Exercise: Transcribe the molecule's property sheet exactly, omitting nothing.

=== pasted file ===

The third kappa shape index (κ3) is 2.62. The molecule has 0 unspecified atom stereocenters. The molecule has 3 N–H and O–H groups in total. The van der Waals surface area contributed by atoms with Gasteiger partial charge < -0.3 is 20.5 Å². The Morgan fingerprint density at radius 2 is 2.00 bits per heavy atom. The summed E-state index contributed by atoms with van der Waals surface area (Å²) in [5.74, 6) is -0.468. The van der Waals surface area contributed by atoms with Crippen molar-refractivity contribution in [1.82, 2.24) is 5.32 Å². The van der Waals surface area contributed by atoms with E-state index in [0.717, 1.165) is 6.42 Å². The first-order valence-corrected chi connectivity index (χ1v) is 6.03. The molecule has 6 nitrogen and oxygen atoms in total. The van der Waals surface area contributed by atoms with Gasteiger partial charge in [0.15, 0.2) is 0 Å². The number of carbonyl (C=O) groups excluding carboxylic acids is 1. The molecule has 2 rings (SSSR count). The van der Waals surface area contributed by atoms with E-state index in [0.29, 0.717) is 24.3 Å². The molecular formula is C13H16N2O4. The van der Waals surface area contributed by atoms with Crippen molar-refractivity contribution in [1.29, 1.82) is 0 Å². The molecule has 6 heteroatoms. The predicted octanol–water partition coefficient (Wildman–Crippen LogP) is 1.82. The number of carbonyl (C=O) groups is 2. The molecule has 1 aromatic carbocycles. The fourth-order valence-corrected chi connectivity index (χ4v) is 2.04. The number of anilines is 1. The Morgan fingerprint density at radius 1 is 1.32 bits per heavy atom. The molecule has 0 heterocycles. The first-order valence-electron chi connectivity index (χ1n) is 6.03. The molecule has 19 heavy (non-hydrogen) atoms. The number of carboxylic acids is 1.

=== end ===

The third kappa shape index (κ3) is 2.62. The molecule has 0 unspecified atom stereocenters. The molecule has 3 N–H and O–H groups in total. The van der Waals surface area contributed by atoms with Gasteiger partial charge < -0.3 is 20.5 Å². The Morgan fingerprint density at radius 2 is 2.00 bits per heavy atom. The summed E-state index contributed by atoms with van der Waals surface area (Å²) in [5.74, 6) is -0.468. The van der Waals surface area contributed by atoms with Crippen molar-refractivity contribution in [1.82, 2.24) is 5.32 Å². The van der Waals surface area contributed by atoms with E-state index in [0.717, 1.165) is 6.42 Å². The first-order valence-corrected chi connectivity index (χ1v) is 6.03. The molecule has 6 nitrogen and oxygen atoms in total. The van der Waals surface area contributed by atoms with Gasteiger partial charge in [0.15, 0.2) is 0 Å². The number of carbonyl (C=O) groups excluding carboxylic acids is 1. The molecule has 2 rings (SSSR count). The van der Waals surface area contributed by atoms with E-state index in [0.29, 0.717) is 24.3 Å². The molecular formula is C13H16N2O4. The van der Waals surface area contributed by atoms with Crippen molar-refractivity contribution in [1.29, 1.82) is 0 Å². The molecule has 6 heteroatoms. The predicted octanol–water partition coefficient (Wildman–Crippen LogP) is 1.82. The number of carbonyl (C=O) groups is 2. The molecule has 1 aromatic carbocycles. The fourth-order valence-corrected chi connectivity index (χ4v) is 2.04. The number of anilines is 1. The Morgan fingerprint density at radius 1 is 1.32 bits per heavy atom. The molecule has 0 heterocycles. The first-order valence-electron chi connectivity index (χ1n) is 6.03. The molecule has 19 heavy (non-hydrogen) atoms. The number of carboxylic acids is 1.